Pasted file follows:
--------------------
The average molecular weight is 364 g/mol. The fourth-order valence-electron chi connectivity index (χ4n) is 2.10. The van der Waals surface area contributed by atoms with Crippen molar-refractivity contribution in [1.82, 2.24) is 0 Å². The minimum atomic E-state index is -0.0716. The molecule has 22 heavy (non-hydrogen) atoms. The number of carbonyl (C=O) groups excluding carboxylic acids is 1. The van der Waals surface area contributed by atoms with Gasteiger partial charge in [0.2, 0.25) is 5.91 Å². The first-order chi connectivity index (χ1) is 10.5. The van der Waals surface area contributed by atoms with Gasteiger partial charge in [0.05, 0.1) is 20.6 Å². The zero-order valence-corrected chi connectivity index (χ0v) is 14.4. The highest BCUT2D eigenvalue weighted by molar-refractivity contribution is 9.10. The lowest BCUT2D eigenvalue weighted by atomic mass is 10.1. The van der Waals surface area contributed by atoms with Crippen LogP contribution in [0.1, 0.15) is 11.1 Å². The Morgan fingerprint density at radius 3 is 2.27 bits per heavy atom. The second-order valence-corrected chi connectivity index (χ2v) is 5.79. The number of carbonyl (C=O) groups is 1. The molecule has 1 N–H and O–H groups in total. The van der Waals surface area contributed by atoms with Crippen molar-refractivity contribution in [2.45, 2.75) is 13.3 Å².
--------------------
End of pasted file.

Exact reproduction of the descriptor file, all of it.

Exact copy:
The average molecular weight is 364 g/mol. The fourth-order valence-electron chi connectivity index (χ4n) is 2.10. The van der Waals surface area contributed by atoms with Crippen molar-refractivity contribution in [1.82, 2.24) is 0 Å². The minimum atomic E-state index is -0.0716. The molecule has 22 heavy (non-hydrogen) atoms. The number of carbonyl (C=O) groups excluding carboxylic acids is 1. The van der Waals surface area contributed by atoms with Gasteiger partial charge in [0.2, 0.25) is 5.91 Å². The first-order chi connectivity index (χ1) is 10.5. The van der Waals surface area contributed by atoms with Gasteiger partial charge in [0.05, 0.1) is 20.6 Å². The zero-order valence-corrected chi connectivity index (χ0v) is 14.4. The highest BCUT2D eigenvalue weighted by molar-refractivity contribution is 9.10. The lowest BCUT2D eigenvalue weighted by atomic mass is 10.1. The van der Waals surface area contributed by atoms with Crippen LogP contribution in [0.1, 0.15) is 11.1 Å². The Morgan fingerprint density at radius 3 is 2.27 bits per heavy atom. The second-order valence-corrected chi connectivity index (χ2v) is 5.79. The number of carbonyl (C=O) groups is 1. The molecule has 1 N–H and O–H groups in total. The van der Waals surface area contributed by atoms with Crippen molar-refractivity contribution in [2.45, 2.75) is 13.3 Å².